Absolutely fantastic post. My 4 year old was born (and remained)non the 98th centile. We received a letter a few weeks back saying he was “very overweight” for his age and sex and height. BMI is clearly a crock of crap. He eats well, likes chocolate, but considers himself a “fruit monster” as he eats so much of it. Like Roo, weetabix or porridge for breakfast and pasta, etc for dinner. I was devastated when I received the letter. But knowing enough about nutrition, I trust my instincts and binned it.

  2. May 18, 2016 / 11:13 am

    I hate this. When you look at BMI info it clearly says its not for kids. My friend recently had the same with her 5 year old, again, she’s tall for her age. I don’t think this is at all helpful, it just makes good parents feel like failures, and it’s quite obvious to see which children are actually overweight. Your little guy is not one of them. Ridiculous. x

  3. Iris Tilley
    May 16, 2016 / 2:26 pm

    Not only is it puppy fat but i don’t always believe what they say is true. If you want to force a lean child figuire cutting out treats wont work it will only make them and you more hardwork plus them prone to sneak treat. Instead ignore the experts get your childs and your balance right and stay happy

  4. May 14, 2016 / 6:48 am

    I think BMI is a handy tool, but it shouldn’t be the only one. I was overweight 6 years ago and after loosing weight and starting to exercise I realized that with the same number of stones, at the same height the difference can be noticeable depending on muscles.
    He doesn’t look overweight to me. I imagine how annoying it was to see that his diet was considered to be poorly. I agree with you that we all need a little bit of treats and if the balance is right and the healthy stuff makes up most of the diet, why not indulge from time to time. Sadly I don’t think they can have a personalized approach, but the way they did it wasn’t the best either. Antagonizing parents is not the way forward.

    • Harriet May 16, 2016 / 9:36 am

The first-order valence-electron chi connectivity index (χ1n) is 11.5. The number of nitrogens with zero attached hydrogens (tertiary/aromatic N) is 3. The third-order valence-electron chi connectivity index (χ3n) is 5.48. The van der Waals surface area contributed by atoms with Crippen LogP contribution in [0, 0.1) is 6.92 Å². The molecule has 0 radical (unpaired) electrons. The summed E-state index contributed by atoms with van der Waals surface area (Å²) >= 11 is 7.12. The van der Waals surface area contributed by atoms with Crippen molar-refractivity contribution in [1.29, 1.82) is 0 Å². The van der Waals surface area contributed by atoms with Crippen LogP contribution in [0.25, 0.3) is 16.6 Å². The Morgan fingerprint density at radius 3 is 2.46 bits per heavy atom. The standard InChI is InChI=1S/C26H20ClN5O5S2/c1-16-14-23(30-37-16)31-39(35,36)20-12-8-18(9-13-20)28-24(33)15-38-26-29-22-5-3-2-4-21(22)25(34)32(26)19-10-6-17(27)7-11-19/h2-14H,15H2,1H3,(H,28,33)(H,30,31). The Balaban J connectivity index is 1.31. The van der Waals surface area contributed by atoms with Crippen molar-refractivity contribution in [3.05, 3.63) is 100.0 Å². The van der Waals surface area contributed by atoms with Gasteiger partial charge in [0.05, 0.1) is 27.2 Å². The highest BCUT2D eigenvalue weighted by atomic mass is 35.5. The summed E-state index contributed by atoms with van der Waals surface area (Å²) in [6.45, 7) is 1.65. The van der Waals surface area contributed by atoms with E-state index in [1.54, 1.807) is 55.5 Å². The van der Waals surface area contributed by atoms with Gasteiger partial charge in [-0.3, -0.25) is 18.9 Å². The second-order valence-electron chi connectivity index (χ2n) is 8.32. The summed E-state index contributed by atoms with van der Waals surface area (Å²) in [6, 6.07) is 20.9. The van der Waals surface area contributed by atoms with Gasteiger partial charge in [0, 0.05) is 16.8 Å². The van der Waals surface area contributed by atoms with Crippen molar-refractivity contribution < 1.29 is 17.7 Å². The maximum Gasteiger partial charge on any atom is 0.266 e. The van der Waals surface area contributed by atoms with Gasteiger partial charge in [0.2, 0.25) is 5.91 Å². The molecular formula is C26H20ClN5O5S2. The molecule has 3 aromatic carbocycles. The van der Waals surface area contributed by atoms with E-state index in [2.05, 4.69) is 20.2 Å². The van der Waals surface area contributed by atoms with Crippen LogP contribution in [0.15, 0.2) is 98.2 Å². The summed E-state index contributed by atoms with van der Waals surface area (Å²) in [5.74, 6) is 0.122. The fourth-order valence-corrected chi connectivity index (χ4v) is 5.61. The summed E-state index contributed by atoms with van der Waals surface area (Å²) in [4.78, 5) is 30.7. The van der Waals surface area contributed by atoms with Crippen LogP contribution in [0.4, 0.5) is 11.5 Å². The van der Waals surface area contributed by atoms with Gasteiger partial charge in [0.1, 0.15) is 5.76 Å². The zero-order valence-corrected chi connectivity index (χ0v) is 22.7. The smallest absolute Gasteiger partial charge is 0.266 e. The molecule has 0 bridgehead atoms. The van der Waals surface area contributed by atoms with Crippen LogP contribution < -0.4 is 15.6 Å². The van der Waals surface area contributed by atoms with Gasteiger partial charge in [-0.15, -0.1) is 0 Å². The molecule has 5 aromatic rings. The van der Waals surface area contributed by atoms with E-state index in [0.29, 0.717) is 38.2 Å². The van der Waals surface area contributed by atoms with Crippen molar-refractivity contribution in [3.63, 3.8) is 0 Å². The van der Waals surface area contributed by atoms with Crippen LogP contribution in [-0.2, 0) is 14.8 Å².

I agree Anca, and the thing is if you antagonise parents, they just won’t change a thing. Also, if someone does allow their child to get the point of being seriously overweight then are they likely to want help or change things anyway? I doubt it.

  5. May 12, 2016 / 12:19 pm

    I didn’t think BMI applied to children, I wonder how they came to their conclusion then. I’d be right miffed too to get a letter like that!

    • Harriet May 12, 2016 / 4:40 pm

      It was based on the BMI Elizabeth – that is the guide they use as standard for these tests apparently – but no, it’s not a useful guide for kids.

  6. May 11, 2016 / 6:43 am

    I wouldn’t worry, I never really understand how they can justify these findings at that age. I just ignored it with mine.

    • Harriet May 11, 2016 / 7:39 pm

      That’s the plan Kizzy! So silly!

  7. May 10, 2016 / 8:05 pm

    How ridiculous! It’s so unfortunate that body shaming starts so early. Kids should be kids and not worry about their weight unless their doctor says there is a medical issue. BMI is an entirely outdated means of measuring health. I’m sorry you had to go through that but glad that you know it’s complete crap!

    • Harriet May 11, 2016 / 7:47 pm

      I know! I have told a few friends this – BMI is beyond a joke. H x

  8. May 10, 2016 / 3:59 pm

    Oh I love the way you have written this! Word art?? Pahaha seriously though, it’s all those Turkey twisters and chicken nuggets you’re feeling him…. Blatantly! Does this mean I can ignore my bmi result? Although now I’m only overweight not morbidly obese, can I stop with the crackers and iceberg?

    I’m glad you weren’t t alone though, and that you’re not going to change a thing!!

    • Harriet May 11, 2016 / 7:50 pm

      Turkey twisters? Haha they are farrrrr too healthy for him. We double dip them in grease first 😉

      Yesssss, ignore the BMI and move on to the more up to date measuring systems! H x

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  10. May 10, 2016 / 12:46 pm

    Thats crazy. I know my daughter is a good size and someone said something about her having a tummy and i was like thats normal. I agree stick to what your doing and don’t change anything. I think in life sometimes people are either too much over zealous about something or not enough..a good middle balanced approach would be better..and your child looks fine!

    • Harriet May 11, 2016 / 7:51 pm

      Thanks Angela! What??? Your daughter is perfect – I have seen so many pictures of her, she is perfect! H x

  11. May 10, 2016 / 9:09 am

    This is something that really annoys me! I hate the whole BMI thing as it just puts such pressure on everyone, my daughter is classed as overweight because of it but she is one of the tallest children in her class. She eats a well balanced diet, loves her vegetables and snacks on fruit… Obviously she has the occasional treat, she’s a kid! She is also sporty and is in many after school clubs like dance, gymnastics, basketball, netball and football plus she spends her days riding her bike and running around the park so she is more than active!